Mark Reeves works as a full-time guard for a Jersey City-based company that provides security services for residential and office buildings. But his $9.50 an hour wage, he said, forced him to move out of the Jersey City apartment he shared with a roommate. He now lives in aroom at the Bayonne YMCA.
“The only reason I’m there is I can’t afford to have an apartment,” Reeves said. “In Jersey City, a studio will run you about $700 and I don’t make it.”
Reeves was among dozens of Jersey City security workers who attended the City Council meeting last Wednesday to show support for a proposed measure that would raise wages for several categories of workers, including those in the security industry.
In an interview with The Reporter, Reeves recounted the difficulties of being a low-wage employee living in an expensive city.
“Once I get through paying rent, and take out money for my transportation, and pay my cell phone bill, that’s it,” Reeves stated. “I can’t afford to buy groceries.”
‘I can’t afford to buy groceries.’ – Mark Reeves
And he isn’t the only one struggling to make ends meet. Of the other employees who also work at the residential building where Reeves is assigned, two co-workers live with their parents and a third works two full-time jobs to make ends meet.
The company Reeves works for, he said, offers health benefits. But few of his co-workers are able to afford the required employee contribution to the health plan and therefore choose to go without coverage.
“Nobody on my site has it. They can’t afford it.”
Others who attended the May 9 meeting told similar stories to the local media and said they hope these stories will encourage members of the council to introduce and pass a proposed law that has become known as the “living wage” ordinance.
Last week, however, that ordinance faced several obstacles and was ultimately withdrawn by its two co-sponsors, Ward E Councilman Steven Fulop and At-Large Councilman Rolando Lavarro Jr. Days before the ordinance was to be introduced before the governing body, several other members of the council said the measure, as currently drafted, lacked specificity and expressed doubts that it could be enforced.
Fulop and Lavarro now hope to revise the language of the ordinance in time for it to be introduced at the May 23 council meeting.
Under the Fulop-Lavarro proposal, vendors in office buildings owned or leased by the city, or which receive $1 million in economic development subsidies from the city, would be required to pay contracted workers the prevailing wages for these jobs as set by the New Jersey Department of Labor. If passed, the law would primarily apply to security, custodial, clerical, and food service workers.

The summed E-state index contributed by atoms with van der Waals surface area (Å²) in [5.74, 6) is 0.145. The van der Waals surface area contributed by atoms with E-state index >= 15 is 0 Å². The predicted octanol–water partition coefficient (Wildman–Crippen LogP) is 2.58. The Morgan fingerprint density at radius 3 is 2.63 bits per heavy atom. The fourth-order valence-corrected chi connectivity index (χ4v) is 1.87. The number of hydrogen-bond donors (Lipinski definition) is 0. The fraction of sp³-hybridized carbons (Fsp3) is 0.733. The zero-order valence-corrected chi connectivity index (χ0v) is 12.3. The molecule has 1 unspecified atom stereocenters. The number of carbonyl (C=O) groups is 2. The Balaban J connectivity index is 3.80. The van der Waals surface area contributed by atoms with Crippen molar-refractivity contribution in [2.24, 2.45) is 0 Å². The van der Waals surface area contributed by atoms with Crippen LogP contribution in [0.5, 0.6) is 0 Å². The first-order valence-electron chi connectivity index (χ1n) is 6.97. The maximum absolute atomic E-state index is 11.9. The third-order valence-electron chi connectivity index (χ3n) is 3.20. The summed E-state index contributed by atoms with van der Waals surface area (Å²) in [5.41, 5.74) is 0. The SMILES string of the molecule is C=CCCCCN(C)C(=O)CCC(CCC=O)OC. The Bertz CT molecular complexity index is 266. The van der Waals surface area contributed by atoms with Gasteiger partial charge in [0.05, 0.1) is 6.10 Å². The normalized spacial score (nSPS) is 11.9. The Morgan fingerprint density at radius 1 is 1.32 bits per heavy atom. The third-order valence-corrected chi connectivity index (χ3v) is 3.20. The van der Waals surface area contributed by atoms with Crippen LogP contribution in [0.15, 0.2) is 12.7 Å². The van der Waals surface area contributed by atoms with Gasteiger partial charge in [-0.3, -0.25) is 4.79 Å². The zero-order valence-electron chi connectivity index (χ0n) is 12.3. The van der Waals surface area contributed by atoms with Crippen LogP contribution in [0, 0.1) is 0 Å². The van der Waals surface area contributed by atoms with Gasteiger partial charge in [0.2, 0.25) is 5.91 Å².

According to the councilmen and the Service Employees International Union (SEIU), which helped draft the legislation, in Hudson County the current prevailing wage for janitors is $15.70 an hour. Security officers would be paid at a level that is equal to at least 150 percent of the federal minimum wage, according to the latest version of the ordinance. Currently the federal minimum wage is $7.25, so that means security workers would be paid at least $10.87 under the ordinance. State prevailing wage standards also include health benefits and vacation time. The ordinance would further guarantee that clerical and food service workers – the lowest level of city contracted employees – receive at least $10.50 an hour.
The portion of the ordinance that pertains to developments that receive $1 million or more in city subsidies would only apply to new projects that have yet to be approved by the city. Also, the law would only apply to developments that either have more than 100 residential units or more than 100,000 square feet.
Enforcement a concern
Fulop and Lavarro’s colleagues on the council said they supported the intent of the ordinance. But they said the version presented last week was unworkable and would be difficult to enforce – a sign that the legislation was not likely to get the support it needed to be formally introduced last Wednesday.